Carl Menger is the founder of the Austrian School of Economics. His independent discovery of the marginal theory of value in 1871, alongside the discoveries of Leon Walras and William Stanley Jevons, helped usher in the “Marginal Revolution” in economic thought. Menger’s system of value and price theory constitutes the core of Austrian economic theory, forming the basis upon which his successors such as Eugen von Böhm-Bawerk and Ludwig von Mises would ground their work. While Menger’s contributions to the field of economics persist to this day, Menger himself has been all but forgotten by the mainstream economics profession.
The Carl Menger Center for the Study of Money and Banking is proud to take its name from Carl Menger. First and foremost, we are an institution working firmly within the Austrian tradition, and establish that by taking the name of the Austrian School’s founder. Secondly, Menger’s contributions to the field of monetary theory and his practical work in reforming the monetary system of the Austro-Hungarian Empire find their echo in the work the of Carl Menger Center. As an institution dedicated to educating the American people about the importance of sound money and sound banking, we hope to be on the front lines of much-needed monetary reform in the United States.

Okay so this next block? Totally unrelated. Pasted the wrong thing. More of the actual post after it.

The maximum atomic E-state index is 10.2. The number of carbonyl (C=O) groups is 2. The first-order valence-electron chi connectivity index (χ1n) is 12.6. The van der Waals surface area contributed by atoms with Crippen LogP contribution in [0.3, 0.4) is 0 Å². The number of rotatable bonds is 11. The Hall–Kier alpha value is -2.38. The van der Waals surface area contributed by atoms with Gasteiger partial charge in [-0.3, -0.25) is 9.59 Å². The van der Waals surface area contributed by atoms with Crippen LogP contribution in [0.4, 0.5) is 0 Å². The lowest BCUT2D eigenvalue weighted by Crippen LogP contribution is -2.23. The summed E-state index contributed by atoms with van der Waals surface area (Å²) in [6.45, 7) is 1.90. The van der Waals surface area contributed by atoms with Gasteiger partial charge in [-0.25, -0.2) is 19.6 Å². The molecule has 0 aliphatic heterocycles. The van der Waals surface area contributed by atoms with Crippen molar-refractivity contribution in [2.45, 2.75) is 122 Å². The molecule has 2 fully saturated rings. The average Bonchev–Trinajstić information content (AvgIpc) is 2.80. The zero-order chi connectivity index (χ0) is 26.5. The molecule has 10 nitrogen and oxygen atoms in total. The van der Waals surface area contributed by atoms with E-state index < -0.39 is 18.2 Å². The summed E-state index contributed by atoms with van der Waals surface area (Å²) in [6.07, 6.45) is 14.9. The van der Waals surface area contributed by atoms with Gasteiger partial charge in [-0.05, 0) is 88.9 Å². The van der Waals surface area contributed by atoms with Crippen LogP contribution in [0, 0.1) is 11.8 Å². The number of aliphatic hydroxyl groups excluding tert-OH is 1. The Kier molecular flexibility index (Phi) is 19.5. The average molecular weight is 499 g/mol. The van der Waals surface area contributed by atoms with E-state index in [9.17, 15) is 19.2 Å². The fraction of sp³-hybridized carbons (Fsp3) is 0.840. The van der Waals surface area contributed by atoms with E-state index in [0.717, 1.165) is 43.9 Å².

Finally, one of the longer-term goals of the Carl Menger Center is to translate and make available to the English-speaking world the untranslated works of Carl Menger. Because English is the dominant language in the economics profession, works not published in or translated into English are likely to be ignored or forgotten. By pursuing the translation of Menger’s works into English, we hope to bring back to public attention the economic thought of one of the greatest economists of all time.